There were two main sources of supply of flint available to early man,–superficial deposits whether in the form of river gravels, sea or lake beaches, or nodules incorporated in surface soils, and deposits beneath the surface of the ground for which it was necessary to mine or quarry. While it is generally true to say that mined flint was of superior quality and more easily worked than the superficial variety it must not be forgotten that the magnificent honey-coloured flint of Grand Pressigny, which in the dawn of the first age of metal was traded to Switzerland, North France, Brittany, Belgium and even Wessex, occurs naturally in the form of surface nodules. In passing it may be observed that the so-called livres de beurre, the most typical product of these Chalcolithic workshops, are technically no more nor less than elongated tortoise-cores from which were struck long flakes with faceted butts. In view of the play that has been made with the presence of ‘Mousterian’ technique in our British mines this is not without its significance.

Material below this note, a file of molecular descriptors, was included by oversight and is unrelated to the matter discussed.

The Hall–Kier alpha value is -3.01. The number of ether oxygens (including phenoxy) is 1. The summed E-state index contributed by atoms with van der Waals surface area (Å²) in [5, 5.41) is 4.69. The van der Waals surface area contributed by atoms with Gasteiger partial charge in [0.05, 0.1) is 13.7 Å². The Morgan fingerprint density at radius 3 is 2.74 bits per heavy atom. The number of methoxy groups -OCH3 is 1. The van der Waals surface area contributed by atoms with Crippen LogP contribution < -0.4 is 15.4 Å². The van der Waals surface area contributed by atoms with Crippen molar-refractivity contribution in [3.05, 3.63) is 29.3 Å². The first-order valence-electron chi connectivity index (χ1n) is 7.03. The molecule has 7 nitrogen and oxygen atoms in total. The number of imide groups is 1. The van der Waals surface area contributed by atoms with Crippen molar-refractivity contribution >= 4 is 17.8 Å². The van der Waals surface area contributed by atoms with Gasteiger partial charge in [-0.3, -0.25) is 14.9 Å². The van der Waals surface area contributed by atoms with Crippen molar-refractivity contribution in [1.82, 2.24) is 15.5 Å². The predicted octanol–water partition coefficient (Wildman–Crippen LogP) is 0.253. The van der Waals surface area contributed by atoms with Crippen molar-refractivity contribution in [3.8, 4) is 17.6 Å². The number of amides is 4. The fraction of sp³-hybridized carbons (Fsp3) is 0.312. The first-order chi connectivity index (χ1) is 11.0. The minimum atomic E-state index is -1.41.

Email your librarian or administrator to recommend adding this journal to your organisation's collection.
* Views captured on Cambridge Core between <date>. This data will be updated every 24 hours.
Usage data cannot currently be displayed